SIG­NALS

Sound & Vision - - CONTENTS -

Ken Pohlmann in­ter­views him­self. Again.

We con­tinue our dis­cus­sion with Mr. Pohlmann to get his faulty rec­ol­lec­tions of his early days at the mag­a­zine.

Your first Sig­nals col­umn ap­peared in Stereo

Re­view in March, 1989. Didn’t you get a Pulitzer for that one?

Well, no. The lead para­graph noted that the Space Shut­tle was in or­bit, Ge­orge Bush (the first) was pres­i­dent, and that Vanna White had just starred in a made-for-tv movie. Pretty hard-hit­ting jour­nal­ism, that’s for sure. Un­for­tu­nately, the qual­ity of my work has dropped pre­cip­i­tously ever since.

Your col­umn has run con­tin­u­ously for 30 years. You em­ploy an over­seas sweat­shop to write those, right?

Nah, I do the columns my­self. On the other hand, writ­ing test re­ports is hard. You have to pick up the box on your doorstep (lift with your knees, never your back— Daniel Ku­min taught me that), carry it into the lab, un­box it, fig­ure out how to work the darn thing, lis­ten to it, write it up, box it back up, call Fed Ex for a pick-up, then vacuum up all the loose Sty­ro­foam peanuts. Whew! In con­trast, writ­ing a col­umn is easy. In fact, I could write a col­umn about how to write a test re­port, and never have to lift a finger. Writ­ing test re­ports is for suck­ers. Of course, re­view­ers ac­tu­ally get paid money, whereas colum­nists ap­par­ently don’t. I am still check­ing my mail­box every day for that first check from 1989 to ar­rive.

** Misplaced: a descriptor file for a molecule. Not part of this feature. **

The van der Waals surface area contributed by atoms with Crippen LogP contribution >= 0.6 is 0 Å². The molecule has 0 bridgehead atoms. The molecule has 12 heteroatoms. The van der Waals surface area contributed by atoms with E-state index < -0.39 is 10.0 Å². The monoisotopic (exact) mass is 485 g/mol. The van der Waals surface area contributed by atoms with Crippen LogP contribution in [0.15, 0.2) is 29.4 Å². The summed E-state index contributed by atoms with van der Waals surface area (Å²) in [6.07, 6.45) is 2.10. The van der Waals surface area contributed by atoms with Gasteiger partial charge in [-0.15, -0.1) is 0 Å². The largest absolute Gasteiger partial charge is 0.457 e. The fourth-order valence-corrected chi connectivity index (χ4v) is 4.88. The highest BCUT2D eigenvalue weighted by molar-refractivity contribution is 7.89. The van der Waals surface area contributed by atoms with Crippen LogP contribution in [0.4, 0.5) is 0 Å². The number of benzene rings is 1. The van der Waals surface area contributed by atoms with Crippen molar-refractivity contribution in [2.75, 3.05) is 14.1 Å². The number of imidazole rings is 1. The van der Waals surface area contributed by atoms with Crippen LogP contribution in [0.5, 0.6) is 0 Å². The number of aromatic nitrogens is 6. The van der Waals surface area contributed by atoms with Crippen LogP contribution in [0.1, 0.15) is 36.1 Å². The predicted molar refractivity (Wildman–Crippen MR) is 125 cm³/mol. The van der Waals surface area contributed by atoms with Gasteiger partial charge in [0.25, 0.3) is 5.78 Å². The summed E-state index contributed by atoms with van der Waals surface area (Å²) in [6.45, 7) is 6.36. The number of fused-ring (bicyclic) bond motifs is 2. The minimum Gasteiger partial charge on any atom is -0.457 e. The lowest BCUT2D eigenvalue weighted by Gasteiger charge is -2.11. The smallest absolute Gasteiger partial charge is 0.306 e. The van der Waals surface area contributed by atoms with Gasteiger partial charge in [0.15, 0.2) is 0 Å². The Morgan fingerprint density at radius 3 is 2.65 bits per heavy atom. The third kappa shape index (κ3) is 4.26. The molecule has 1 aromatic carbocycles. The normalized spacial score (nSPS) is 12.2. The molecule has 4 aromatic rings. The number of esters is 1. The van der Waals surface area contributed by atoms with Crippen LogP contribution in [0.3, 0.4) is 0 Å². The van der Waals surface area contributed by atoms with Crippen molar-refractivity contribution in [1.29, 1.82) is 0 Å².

Oh, don’t worry, the check is in the mail. In ad­di­tion to re­views and columns, you’ve writ­ten a num­ber of in-depth fea­tures for the mag­a­zine.

Those as­sign­ments were some of the most en­joy­able be­cause they af­forded me op­por­tu­ni­ties to travel, see in­ter­est­ing things, and meet fas­ci­nat­ing peo­ple. I’ve toured lots of fac­to­ries and fa­cil­i­ties and met many of the movers and shak­ers of the in­dus­try. I had the plea­sure of meet­ing and din­ing with gi­ants like Akio Morita, Dr. Amar Bose, and Sid­ney Harman— men with bril­liant minds, and de­light­ful racon­teurs. And I should men­tion that as a new­bie, I was ap­pre­cia­tive and hon­ored to be wel­comed into the mag­a­zine busi­ness by es­tab­lished in­sid­ers like John Wo­ram, Gene Pitts, Ju­lian Hirsch, Len Feldman, and many oth­ers.

You’ve writ­ten about dozens of ma­jor events over the years, from for­mat wars to new prod­uct launches. Which new prod­ucts or tech­nolo­gies im­pressed you most?

The prod­uct that im­pressed me the most was one that I never re­viewed for the mag­a­zine. It was 1998. I was do­ing tech­ni­cal con­sult­ing at a big pa­tent law firm in Man­hat­tan; an in­ven­tor was patent­ing a means to log on to a cen­tral mu­sic library, search its con­tents, then down­load mu­sic files. What a crazy idea. Any­way, I’m sit­ting in this fancy con­fer­ence room; along one wall is a glass case filled with cor­re­spon­dence with for­mer clients of the firm— guys like Edi­son and the Wright broth­ers. The firm was re­spon­si­ble for killing Wil­bur, but that’s an­other story. An at­tor­ney walks in and pulls out a lit­tle plas­tic box from his pocket. It was an MPMAN F10 MP3 player from an out­fit called Sae­han. He had just bought it in South Korea. The clouds parted, a blind­ing beam of light shone down, and I could clearly see the fu­ture. I was hold­ing per­haps the first MP3 player in the United States. I of­fered him a ridicu­lous sum of money for it, but he re­fused. On the taxi ride back to JFK, I strongly con­sid­ered fly­ing to In­chon to get one. But it was the dead of win­ter, so I took a flight back to Mi­ami in­stead. True story.

Fas­ci­nat­ing. And that about wraps it up for us. Any last words?

Were you kid­ding, or do you re­ally think I have a shot at a Pulitzer?

Oh, it’s in the mail.

An in­ven­tor was patent­ing a means to log on to a cen­tral mu­sic library, search its con­tents, then down­load mu­sic files. What a crazy idea.”

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